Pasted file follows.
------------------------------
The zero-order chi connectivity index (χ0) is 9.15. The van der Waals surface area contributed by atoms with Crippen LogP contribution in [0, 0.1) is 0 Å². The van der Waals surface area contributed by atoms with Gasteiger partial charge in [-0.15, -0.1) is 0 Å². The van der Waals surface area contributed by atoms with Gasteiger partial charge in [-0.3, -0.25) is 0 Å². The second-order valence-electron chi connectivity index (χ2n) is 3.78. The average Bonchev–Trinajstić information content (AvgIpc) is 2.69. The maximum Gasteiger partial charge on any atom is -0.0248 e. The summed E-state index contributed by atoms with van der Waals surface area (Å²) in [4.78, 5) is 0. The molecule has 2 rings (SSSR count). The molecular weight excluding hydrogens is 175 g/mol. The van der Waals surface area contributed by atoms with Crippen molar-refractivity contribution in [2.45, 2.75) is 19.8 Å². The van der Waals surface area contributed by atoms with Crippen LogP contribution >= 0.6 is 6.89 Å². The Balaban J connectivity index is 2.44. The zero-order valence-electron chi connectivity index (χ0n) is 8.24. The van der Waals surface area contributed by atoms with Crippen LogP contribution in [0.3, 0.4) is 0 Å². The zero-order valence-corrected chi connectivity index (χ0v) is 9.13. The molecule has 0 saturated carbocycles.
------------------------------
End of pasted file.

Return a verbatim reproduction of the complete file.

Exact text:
The zero-order chi connectivity index (χ0) is 9.15. The van der Waals surface area contributed by atoms with Crippen LogP contribution in [0, 0.1) is 0 Å². The van der Waals surface area contributed by atoms with Gasteiger partial charge in [-0.15, -0.1) is 0 Å². The van der Waals surface area contributed by atoms with Gasteiger partial charge in [-0.3, -0.25) is 0 Å². The second-order valence-electron chi connectivity index (χ2n) is 3.78. The average Bonchev–Trinajstić information content (AvgIpc) is 2.69. The maximum Gasteiger partial charge on any atom is -0.0248 e. The summed E-state index contributed by atoms with van der Waals surface area (Å²) in [4.78, 5) is 0. The molecule has 2 rings (SSSR count). The molecular weight excluding hydrogens is 175 g/mol. The van der Waals surface area contributed by atoms with Crippen molar-refractivity contribution in [2.45, 2.75) is 19.8 Å². The van der Waals surface area contributed by atoms with Crippen LogP contribution >= 0.6 is 6.89 Å². The Balaban J connectivity index is 2.44. The zero-order valence-electron chi connectivity index (χ0n) is 8.24. The van der Waals surface area contributed by atoms with Crippen LogP contribution in [0.3, 0.4) is 0 Å². The zero-order valence-corrected chi connectivity index (χ0v) is 9.13. The molecule has 0 saturated carbocycles.